Britain and France are again at loggerheads over the stringency of rules to make banks safer, as London fights attempts to soften requirements for lenders to hold buffers of easy-to-sell assets.
In a move that further complicates tense talks to pass laws implementing the so-called Basel III international capital rules, the European Commission is pressing for liquidity standards to be made more flexible.
The amendments, presented at talks between the European parliament and EU member states, are supported by Paris and the European Central Bank, which fear imposing the overly-prescriptive rules would hurt lending.
But the suggested changes have angered London, which sees the weaker proposal as unwarranted, unwise and out of step with the views of parliament, the agreed position of EU member states, and the commission’s original plan.
In an echo of the fierce debates on capital requirements earlier this year, one British diplomat described the liquidity issue as a “test of whether Europe has learnt lessons from the crisis and is serious about implementing Basel”.
The “liquidity coverage ratio” is a groundbreaking attempt to prevent runs such as that which brought down Lehman Brothers in 2008. Due to come into effect in 2015, it requires banks to hold assets that are easy to sell as protection against a 30-day funding crisis.
But Mario Draghi, the ECB president, recently echoed widespread industry concern in concluding the exact terms may be “overly conservative and may thus excessively impair” interbank lending.
Taking account of these criticisms, a paper circulated by the commission suggests “a less prescriptive approach” to liquidity reporting requirements in the run-up to 2015. Specifically it deletes the list of assets that can be counted towards the buffer and removes other metrics.
A spokesperson for Michel Barnier, the EU commissioner responsible for financial services, said it was right to “pay attention to a possible negative impact on lending to the real economy” . “Important discussions are going on at the level of the Basel committee which will finalise its details on this in 2013,” he added.
In a letter to MEPs, British diplomats hit back at the case for softening the liquidity rules, exaggerated the likely changes from Basel and underplayed how the reforms will help the real economy by limiting big bank crises.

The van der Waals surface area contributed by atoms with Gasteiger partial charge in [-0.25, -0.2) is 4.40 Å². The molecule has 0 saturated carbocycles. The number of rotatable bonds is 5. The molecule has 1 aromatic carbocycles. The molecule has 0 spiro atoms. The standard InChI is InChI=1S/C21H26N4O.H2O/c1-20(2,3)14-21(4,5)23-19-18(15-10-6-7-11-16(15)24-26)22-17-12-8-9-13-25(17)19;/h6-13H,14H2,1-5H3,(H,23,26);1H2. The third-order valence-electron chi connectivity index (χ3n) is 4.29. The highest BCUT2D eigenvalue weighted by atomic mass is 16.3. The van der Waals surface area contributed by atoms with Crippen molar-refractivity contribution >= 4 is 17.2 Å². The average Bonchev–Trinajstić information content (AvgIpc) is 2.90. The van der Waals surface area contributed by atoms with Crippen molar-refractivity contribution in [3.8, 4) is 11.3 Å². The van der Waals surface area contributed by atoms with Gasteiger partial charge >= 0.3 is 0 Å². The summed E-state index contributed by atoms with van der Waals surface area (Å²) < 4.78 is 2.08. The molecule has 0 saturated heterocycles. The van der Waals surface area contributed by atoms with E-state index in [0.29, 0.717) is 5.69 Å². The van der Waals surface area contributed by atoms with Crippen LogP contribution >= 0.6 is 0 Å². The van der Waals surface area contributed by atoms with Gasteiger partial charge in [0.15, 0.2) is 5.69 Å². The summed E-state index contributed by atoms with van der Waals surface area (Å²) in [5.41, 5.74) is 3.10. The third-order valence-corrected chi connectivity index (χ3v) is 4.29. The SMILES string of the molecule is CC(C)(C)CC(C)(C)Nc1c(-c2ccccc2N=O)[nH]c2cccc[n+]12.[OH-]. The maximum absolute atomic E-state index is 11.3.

The commission is still committed to bringing in the LCR in 2015. But Britain is worried that without the detailed reporting requirements before 2015 the measure is likely to be delayed and banks will fail to prepare for the new regime.
Philippe Lamberts, the Belgian Green MEP involved in the talks, described the commission plan as “backtracking”. “It is an open door to almost anything including [doing] nothing,” he said.
The Basel committee met earlier this month to discuss changes to the liquidity rule but adjourned without making any final decision.
The ECB and France are pushing for a much broader definition of eligible assets – basically anything a central bank accepts as collateral – while most other regulators want a specific list.
At present, only sovereigns, top quality corporate bonds and cash would count, but there are sizeable blocs of Basel members who want to include equities – at a discount – and a wider variety of corporate bonds.
Historically, the UK and US have sought the narrowest definitions while the Continental Europeans have argued for flexibility. But people familiar with the discussions say that the Germans are starting to take a tougher line on some issues as well. The next Basel meeting is at the end of the year.
In a veiled reference to ECB actions to support the banking sector, the UK letter describes the liquidity rules as “an essential part of the exit strategy from the reliance on central bank facilities”.
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